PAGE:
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My single bone of contention with my VAD soul sister is that she seems to be put off by soulful blue eyes. I’m sure that there’s a reason, and I am also sure that I don’t care what it is. I SHIP IT.

In the meantime, things clip along. Flora gets sent to contract a bloodborne disease boil and roll bandages and finds dismembered toes, Kitty helps a man smoke instead of making beds, Sister Margaret uncovers that it was Brett who made the call to hold her back in her current position and Brett himself gets a visit from his superior, Col. Purbright, who is there to make sure anyone who can stand upright and shoot goes back out to the front lines.

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I immediately wish for he and Sister Margaret to fall violently in love and run away together. And then fall in a swamp.

Back to Tom, who has nothing but a typewriter to give him warmth and comfort and that’s not why we’re fighting this war, dammit. With me on this is Tom’s friend and fellow surgeon Captain Miles Hesketh-Thorne, the B.J. to his Hawkeye. Miles wants to know if any of the new VADs are cute, but Tom says he didn’t notice.

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Both men, as well as Col. Brett and Matron are called in to a meeting with Purbright, who complains about the various ways soldiers are mimicking injury to avoid the front lines. Purbright makes the call to have Prentiss rejoin his regiment, despite claims that the soldier is not fit for duty. Brett later gives Sister Margaret another pass for the man in defiance of orders, and tells her to find Prentiss and put him on the convoy for home.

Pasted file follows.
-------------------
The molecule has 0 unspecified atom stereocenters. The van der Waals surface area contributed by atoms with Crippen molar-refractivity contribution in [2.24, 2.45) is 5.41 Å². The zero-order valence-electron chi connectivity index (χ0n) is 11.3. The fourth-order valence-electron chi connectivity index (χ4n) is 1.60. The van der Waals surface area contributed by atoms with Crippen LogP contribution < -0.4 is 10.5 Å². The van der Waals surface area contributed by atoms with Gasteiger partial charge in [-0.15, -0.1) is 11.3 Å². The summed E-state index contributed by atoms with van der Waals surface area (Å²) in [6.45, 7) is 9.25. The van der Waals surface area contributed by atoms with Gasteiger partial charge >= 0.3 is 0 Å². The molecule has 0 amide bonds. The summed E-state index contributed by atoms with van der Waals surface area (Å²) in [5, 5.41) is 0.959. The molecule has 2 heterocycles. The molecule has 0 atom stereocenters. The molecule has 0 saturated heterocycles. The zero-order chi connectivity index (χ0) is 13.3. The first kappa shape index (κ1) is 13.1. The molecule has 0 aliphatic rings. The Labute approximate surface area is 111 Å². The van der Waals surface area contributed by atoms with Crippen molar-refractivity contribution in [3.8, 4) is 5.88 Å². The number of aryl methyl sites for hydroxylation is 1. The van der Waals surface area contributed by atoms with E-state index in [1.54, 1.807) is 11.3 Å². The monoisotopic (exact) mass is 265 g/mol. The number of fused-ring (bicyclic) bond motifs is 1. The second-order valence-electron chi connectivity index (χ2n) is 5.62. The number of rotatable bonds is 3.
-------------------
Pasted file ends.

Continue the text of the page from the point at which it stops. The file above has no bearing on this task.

Back in her office and no doubt flush with the frustration of dealing with Purbright, Matron calls Kitty in to reprimand her, and dismisses her from her post when the VAD questions her methods. Kitty marches away with her head held high, but later seems to regret her decision. Kitty tries to find Rosalie,  but instead stumbles upon a hiding, delirious Private Malloy, who has stolen a pair of what look like scissors. When he threatens to kill her saying he has “nothing left to lose,” Kitty tells him to go ahead.

Malloy seems confused that she won’t beg, but then starts to cry after admitting that he is dying. Kitty tells him that she will stay with him. She is found by Matron, and they both stay at Malloy’s bedside as he pours his heart out and passes away. Matron tells Kitty that she must write his mother and say he “died peacefully and without pain,” which is what they always say, even if the death is not. A humbled Kitty answers with a quiet “Yes, Matron.” The women reach an understanding. Kitty stays under probation, and later apologizes to Rosalie for being cruel.

Kitty writes her letter in what looks like the cafeteria tent, and is approached by a flirtatious Miles and an apologetic Tom. Miles could not have chosen a worse time to trot out what are very obviously well-used come-ons, and Kitty shoots him down before walking off with the calm disinterest of a woman who is all out of f*cks. It surprises a laugh out of serious Tom, but Miles isn’t discouraged at all, giving himself a week before she is eating out of his hand.

Later that evening, the last of the new arrivals appears on a motorcycle, Sister Joan Livesey. Matron is thrilled with the addition of another actual nurse, and Margaret is not thrilled with how thrilled she is, which no doubt informs her decision later that night.

The VADs stand outside as the soldiers head back out to the front, and as the camera pans over the troops, we see Prentiss is among them. A resentful Sister Margaret never gave him the pass entrusted to her by Col. Brett, so back to the front he goes. As Flora wishes the men a fervent “Good luck, boys!” we get one last glimpse of Sister Joan, inside the tent she shares with them, absently fingering an engagement ring on a chain around her neck. She raises it to her lips and whispers “Stay alive for me. Stay alive. Stay alive.”

She has her prayer, I have mine.